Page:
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1- Finding A Site 2- Ground Condition 3- Designing Your Home 4- Planning Permission 5- Finding Contractors 6- Site Clearance 7- Foundations
8- Base Structure 9- Drains & Pipes 10- DPC & Radon 11- Ground Floor 12- Wall Structure 13- Cills & Lintels 14- Second Floor
22- Second Fixes 23- Snag List 24- Decorating 25- Moving Water Connection ESB Connection Eircom Connection

Roof Structure


As important as the windows, doors and wall finishes are if you just put anything on your roof you could spoil the whole look of the house. The roof really is the icing on the cake. During your design progress you will have to decide if you want a cut roof, which requires a carpenter/roofer to measure, cut and place every length of wood required for the frame of the roof. Or a fixed roof, made of trusses which will be built at a factory and delivered ready assembled and the carpenter/roofer joins them to the top of the wall plate.


Once the frame of the roof is complete a waterproof membrane needs to be placed and secured over it. Up until very recently this was usually felt but recently other easier and better product are being used.


The membrane is held into place with long thin pieces of wood called battens, these are nailed into the truss below.


Battens are the support system for the tiles or slates. Each tile/slate has to be nailed to the wood and clipped on to the one next to it. When all of them have been put in place check that each row is off set to each other and not placed in vertical straight lines as this can cause problems when the wind is strong or in heavy rain.


The top of the roof is finished off with ridge tiles, they can come in different designs but they work a bit like an umbrella covering both sides of the roof’s top row of tiles.


If you have different levels or joining roofs, you will need to place lead between the levels or between the wall and the last tile on each row to help with the joint. This forms an extra layer of water proofing.


Fascia is the next area of the roof to be completed. The fascia covers the end of the wood at the bottom of the roof and allows the air to flow safely through the membrane for venation. This is usually made of uPVC these days although wooded fascia can be purchased it is harder to maintain because of the nature of where it is. The fascia is usually put on what is called an overhang and as part of your options, consider:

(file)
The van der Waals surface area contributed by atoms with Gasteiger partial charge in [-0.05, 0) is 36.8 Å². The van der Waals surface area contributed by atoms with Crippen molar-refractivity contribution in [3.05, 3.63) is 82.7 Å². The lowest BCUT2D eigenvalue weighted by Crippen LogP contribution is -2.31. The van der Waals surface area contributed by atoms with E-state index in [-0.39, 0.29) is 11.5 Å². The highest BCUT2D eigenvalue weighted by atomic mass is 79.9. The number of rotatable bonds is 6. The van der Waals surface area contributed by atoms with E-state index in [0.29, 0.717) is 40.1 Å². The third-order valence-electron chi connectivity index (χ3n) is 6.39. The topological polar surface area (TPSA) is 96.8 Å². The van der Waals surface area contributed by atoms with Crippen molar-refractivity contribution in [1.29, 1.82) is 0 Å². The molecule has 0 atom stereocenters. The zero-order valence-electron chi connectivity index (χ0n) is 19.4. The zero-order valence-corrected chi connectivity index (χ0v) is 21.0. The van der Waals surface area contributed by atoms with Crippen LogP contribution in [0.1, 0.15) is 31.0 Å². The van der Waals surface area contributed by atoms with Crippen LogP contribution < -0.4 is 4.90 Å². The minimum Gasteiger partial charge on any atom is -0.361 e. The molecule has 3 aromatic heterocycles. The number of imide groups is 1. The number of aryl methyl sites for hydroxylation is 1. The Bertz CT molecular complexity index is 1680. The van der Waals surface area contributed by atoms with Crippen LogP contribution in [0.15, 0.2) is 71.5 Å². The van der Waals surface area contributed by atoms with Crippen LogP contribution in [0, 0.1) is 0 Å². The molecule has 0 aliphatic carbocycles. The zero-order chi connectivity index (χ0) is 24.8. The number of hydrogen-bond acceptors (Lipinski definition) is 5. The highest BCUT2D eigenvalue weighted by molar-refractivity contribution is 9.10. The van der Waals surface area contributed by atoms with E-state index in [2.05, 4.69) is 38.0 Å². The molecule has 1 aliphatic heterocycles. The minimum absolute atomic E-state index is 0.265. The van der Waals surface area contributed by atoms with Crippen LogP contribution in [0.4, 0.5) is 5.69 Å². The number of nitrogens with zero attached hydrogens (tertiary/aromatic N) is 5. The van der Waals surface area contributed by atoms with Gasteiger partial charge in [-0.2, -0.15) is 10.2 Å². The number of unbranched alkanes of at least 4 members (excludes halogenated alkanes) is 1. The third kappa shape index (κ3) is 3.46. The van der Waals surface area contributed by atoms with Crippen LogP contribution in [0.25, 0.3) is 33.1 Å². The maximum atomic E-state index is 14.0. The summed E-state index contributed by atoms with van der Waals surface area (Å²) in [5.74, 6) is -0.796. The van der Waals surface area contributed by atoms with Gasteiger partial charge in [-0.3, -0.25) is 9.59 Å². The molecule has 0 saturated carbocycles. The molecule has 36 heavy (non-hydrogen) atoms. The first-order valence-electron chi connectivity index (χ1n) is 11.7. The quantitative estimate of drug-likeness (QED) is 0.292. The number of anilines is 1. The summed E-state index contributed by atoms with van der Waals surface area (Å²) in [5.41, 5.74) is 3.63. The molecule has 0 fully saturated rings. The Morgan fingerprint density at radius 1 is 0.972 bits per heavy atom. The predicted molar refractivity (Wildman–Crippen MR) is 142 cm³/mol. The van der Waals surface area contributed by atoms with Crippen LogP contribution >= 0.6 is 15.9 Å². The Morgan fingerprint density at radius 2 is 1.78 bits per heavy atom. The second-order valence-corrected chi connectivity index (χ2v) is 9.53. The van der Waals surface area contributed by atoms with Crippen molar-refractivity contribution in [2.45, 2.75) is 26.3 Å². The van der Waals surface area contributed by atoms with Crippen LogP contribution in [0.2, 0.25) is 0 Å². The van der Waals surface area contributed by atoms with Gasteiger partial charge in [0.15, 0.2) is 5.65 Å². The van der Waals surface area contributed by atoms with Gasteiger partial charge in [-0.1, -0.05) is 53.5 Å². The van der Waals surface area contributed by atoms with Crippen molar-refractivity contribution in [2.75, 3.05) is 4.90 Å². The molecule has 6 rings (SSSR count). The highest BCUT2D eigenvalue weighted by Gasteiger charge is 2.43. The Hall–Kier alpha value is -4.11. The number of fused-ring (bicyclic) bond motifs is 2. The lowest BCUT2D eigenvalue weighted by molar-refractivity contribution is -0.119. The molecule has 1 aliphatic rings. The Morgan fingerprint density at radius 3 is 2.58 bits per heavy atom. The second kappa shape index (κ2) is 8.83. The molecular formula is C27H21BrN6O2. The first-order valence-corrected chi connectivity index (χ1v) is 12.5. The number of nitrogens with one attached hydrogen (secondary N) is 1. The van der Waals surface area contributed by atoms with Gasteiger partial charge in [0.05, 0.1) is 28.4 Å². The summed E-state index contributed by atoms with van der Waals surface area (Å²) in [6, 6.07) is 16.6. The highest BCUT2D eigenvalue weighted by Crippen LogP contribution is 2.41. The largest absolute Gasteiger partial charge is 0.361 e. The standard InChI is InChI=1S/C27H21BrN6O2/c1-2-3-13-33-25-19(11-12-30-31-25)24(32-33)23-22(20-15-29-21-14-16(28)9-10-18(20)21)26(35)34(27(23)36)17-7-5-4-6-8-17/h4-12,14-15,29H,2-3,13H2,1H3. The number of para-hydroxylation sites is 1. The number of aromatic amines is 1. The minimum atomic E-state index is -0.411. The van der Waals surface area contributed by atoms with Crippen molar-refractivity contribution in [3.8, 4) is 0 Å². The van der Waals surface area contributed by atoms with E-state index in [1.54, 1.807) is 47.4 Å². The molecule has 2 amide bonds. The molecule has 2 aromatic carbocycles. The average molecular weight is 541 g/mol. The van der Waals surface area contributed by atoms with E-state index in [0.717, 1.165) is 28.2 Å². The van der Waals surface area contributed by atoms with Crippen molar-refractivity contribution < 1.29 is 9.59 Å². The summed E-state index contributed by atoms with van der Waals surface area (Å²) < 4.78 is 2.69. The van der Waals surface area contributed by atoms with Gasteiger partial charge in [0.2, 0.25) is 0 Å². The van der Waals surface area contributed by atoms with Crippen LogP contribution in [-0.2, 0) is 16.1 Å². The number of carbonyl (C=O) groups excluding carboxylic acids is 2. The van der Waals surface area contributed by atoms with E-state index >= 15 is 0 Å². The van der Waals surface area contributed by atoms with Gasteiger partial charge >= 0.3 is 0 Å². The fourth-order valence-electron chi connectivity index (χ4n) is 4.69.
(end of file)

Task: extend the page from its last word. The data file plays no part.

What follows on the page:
Guttering is then attached to the fascia so that the water can be taken away from the building. It is very important to make sure that this is fixed properly with enough support brackets as you might get some damaged with the high winds that we get in Ireland. The guttering is mainly made of PVC but as an option it is also possible to get it in other material like Aluminum or Copper.


What types of tiles are available? Firstly this is another one of the questions you need to talk to your Local Planning Department about as you may be a required to match the same style as the neighborhood. There is quite a large variety of colours and options available which include terra cotta, farmhouse red, heather, amber mix, burgundy, black, slate grey, black blue, russet, stone green, turf brown and many more.


Natural Slate/tiles are available at slightly higher prices, these are mined in different places around the world . Slate tiles have been used for roof finishes for many years and are now being reclaimed from the old buildings.


To keep the cost of your roof down manufactures and suppliers of roofing materials have developed tiles that look natural but at a fraction of the cost. These tiles come in a variety of designs, allowing a Spanish villa to have a wavy roof, or a quite country cottage to have a sleek soft line finish.


Whatever you decide to go with, shop around for a price and make sure that you will be credited for any tiles delivered broken as you can be sure that there will always be a few. Keep a record of all your deliveries.


Safety Tip; Always make sure the weather condition is suitable for roof work, and ensure that all safety precaution’s are taken. ( e.g. secured scaffolding to support the roofers and the material and making sure that everyone is aware of the work above incase of a dropped tile )


Types of Roof Types of Trusses Roof Rafters Tiles & Slates Fascia & Soffits Guttering Membrane
15- Roof Structure 16- Chasing 17- Doors & Windows 18- External Wall Finishes 19- First Fixes 20- Interior Joinery 21- Interior Plastering